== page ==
When using unknown setting of 29.92 inches of mercury, the jumpmaster must also add 1,000 feet to the jumpers’ pull altitude as a safety factor in case the Military CYPRES 2 fires on the high side. (TC 18-11, 5-50)
What are some of the jumpmaster and pilot considerations for setting the CYPRES in operational mode?
During an in-flight power ON for an
unpressurized cabin, the aircraft climb rate or descent rate must not exceed 1,000 feet per minute
or a steady pressurized rate within 1,000 feet per minute for a pressurized cabin until all Military
CYPRES 2 models are powered ON. Leveling off is preferred.
The jumpmaster must brief the pilots not to exceed 5,000 feet per minute as this descent rate is easy
to remember and covers all three Military CYPRES 2 models. Descent to an altitude below the elevation of the departure airfield will not affect the Military CYPRES 2 in the absolute (operational) mode. (TC 18-11, 5-51)
What is not allowed while on life support equipment (supplemental oxygen)?
No substance may be in the mouth of any jumper while on life support equipment (oxygen) at any time, to include smokeless tobacco (dip), chewing gum, or food. Additionally, tinted googles are prohibited. (TC 18-11, 6-19)
What is the only type of oxygen allowed to be used for MFF operations?
aviator's breathing oxygen. (TC 18-11, 6-34)
What are the oxygen requirments for HALO/HAHO operations?
All personnel will prebreathe 100-percent oxygen at or below 16,000 feet MSL pressure or cabin altitude below 16,000 feet MSL pressure on any mission scheduled for a drop at or above 20,000 feet MSL on all MFF/DBSL operations where oxygen is required.
The required prebreathing time will be completed before the 20-minute warning and before the
cabin altitude ascends through 16,000 feet MSL.
Any break in prebreathing requires restarting the prebreathing period or removing the individuals whose prebreathing was interrupted from the mission.
Prebreathing requires the presence of sufficient U.S. Air Force physiological technician support onboard the aircraft.
All personnel onboard during unpressurized operations above 10,000 feet MSL will use oxygen. (Exception: Parachutists may operate without supplemental oxygen during unpressurized flights up to 13,000 feet MSL provided the time above 10,000 feet MSL does not exceed 30 minutes each sortie.) (TC 18-11, 6-38)
What are the approved water flotation devices for MFF operations?
Parachutists must wear military-approved flotation devices (Tactical Flotation Support System [TFSS]-5326, Life Preserver Unit-10/P, or underwater demolition team life vest. (TC 18-11, 6-134)
When must parachutist wear approved flotation devices while conducting MFF operations?
whenever the planned flight path is over open bodies of water large enough to be unavoidable with a maneuverable chute for one third or more of the distance under canopy. They also wear them when an open body of water is within 1,000 meters of the planned impact point. (TC 18-11, 6-134)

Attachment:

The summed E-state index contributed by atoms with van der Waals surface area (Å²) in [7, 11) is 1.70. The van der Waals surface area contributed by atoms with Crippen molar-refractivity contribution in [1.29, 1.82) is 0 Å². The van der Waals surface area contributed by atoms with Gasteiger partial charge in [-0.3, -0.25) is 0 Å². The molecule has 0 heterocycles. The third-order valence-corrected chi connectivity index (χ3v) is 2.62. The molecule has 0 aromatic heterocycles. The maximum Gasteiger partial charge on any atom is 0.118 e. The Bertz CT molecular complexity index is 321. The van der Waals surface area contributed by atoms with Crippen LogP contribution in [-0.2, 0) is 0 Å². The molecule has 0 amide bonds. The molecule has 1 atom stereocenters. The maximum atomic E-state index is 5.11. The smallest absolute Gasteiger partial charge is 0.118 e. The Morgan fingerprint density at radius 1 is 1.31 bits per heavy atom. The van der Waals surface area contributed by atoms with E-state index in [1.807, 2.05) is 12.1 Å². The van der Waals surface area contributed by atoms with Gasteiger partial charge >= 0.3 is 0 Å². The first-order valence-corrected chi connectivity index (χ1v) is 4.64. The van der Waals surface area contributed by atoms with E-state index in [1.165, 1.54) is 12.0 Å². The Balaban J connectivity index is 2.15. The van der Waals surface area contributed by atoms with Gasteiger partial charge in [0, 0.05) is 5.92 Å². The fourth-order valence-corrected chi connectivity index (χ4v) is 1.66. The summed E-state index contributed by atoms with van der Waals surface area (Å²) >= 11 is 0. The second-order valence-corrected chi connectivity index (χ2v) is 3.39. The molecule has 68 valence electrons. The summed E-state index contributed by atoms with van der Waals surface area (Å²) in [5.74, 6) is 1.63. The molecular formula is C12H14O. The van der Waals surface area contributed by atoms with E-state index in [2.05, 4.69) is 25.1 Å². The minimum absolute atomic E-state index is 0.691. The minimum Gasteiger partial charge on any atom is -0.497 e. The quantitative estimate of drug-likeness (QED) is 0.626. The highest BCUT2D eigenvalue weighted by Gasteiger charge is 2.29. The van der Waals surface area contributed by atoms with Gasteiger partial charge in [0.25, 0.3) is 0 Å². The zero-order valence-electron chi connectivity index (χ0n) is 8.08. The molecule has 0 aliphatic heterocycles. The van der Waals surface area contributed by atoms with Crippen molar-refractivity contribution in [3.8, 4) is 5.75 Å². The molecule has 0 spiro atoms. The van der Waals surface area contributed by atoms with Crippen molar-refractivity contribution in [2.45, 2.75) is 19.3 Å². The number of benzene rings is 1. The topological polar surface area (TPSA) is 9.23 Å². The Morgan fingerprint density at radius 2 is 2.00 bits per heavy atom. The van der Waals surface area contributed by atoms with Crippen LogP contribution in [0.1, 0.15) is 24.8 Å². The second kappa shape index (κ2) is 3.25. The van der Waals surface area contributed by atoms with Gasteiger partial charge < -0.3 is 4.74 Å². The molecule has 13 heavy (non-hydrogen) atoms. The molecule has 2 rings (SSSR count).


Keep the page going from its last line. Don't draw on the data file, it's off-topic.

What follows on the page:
What is the minimum separation required between jumpers under canopy?
25 meters horizontal and vertical separation. (TC 18-11, F-44)
What is the minimum separation for grouping procedures in freefall?
25 meters. (TC 18-11, F-70)
What is the required minimum freefall delay for MFF operations?
Below 20,000: 4 seconds
Above 20,000: Pull altitude will be predetermined; pull altitude will be no less than 1,500 feet below drop
altitude rather than a set time delay. (TC 18-11, Table H-1)
What is a HALO jump?
High-altitude low-opening (HALO) operations are jumps made with an exit altitude of up to 35,000 feet mean sea level (MSL) and a parachute deployment altitude at or below 6,000 feet above ground level (AGL). ATTP 3-18.11, 1-2)
What is a HAHO jump?
High-altitude high-opening (HAHO) operations are standoff infiltration jumps made with an exit altitude of up to 35,000 feet MSL and a parachute deployment altitude at or above 6,000 feet AGL to 25,000 feet AGL. (ATTP 3-18.11, 1-2)
Are googles mandatory for MFF operations?
MFF parachutists must use eye protection. When oxygen is used, all goggles, no matter what type, will be clear. All goggles shall be made of shatterproof materials. (ATTP 3-18.11, 2-9)
What is required on the HPT lowering line for MFF operations?
Remove the yellow release lanyard or tape it with one complete wrap of masking tape. Place a doubled heavyweight retainer band around the center of the folded lowering line and a tripled heavyweight retainer band around the quick-ejector snap. (ATTP 3-18.11, 5-6)
How many lights must be worn for night MFF operations?
A minimum of three chemlights must be worn—one on the altimeter and two additional lights (placed IAW unit SOP). (ATTP 3-18.11, D-95)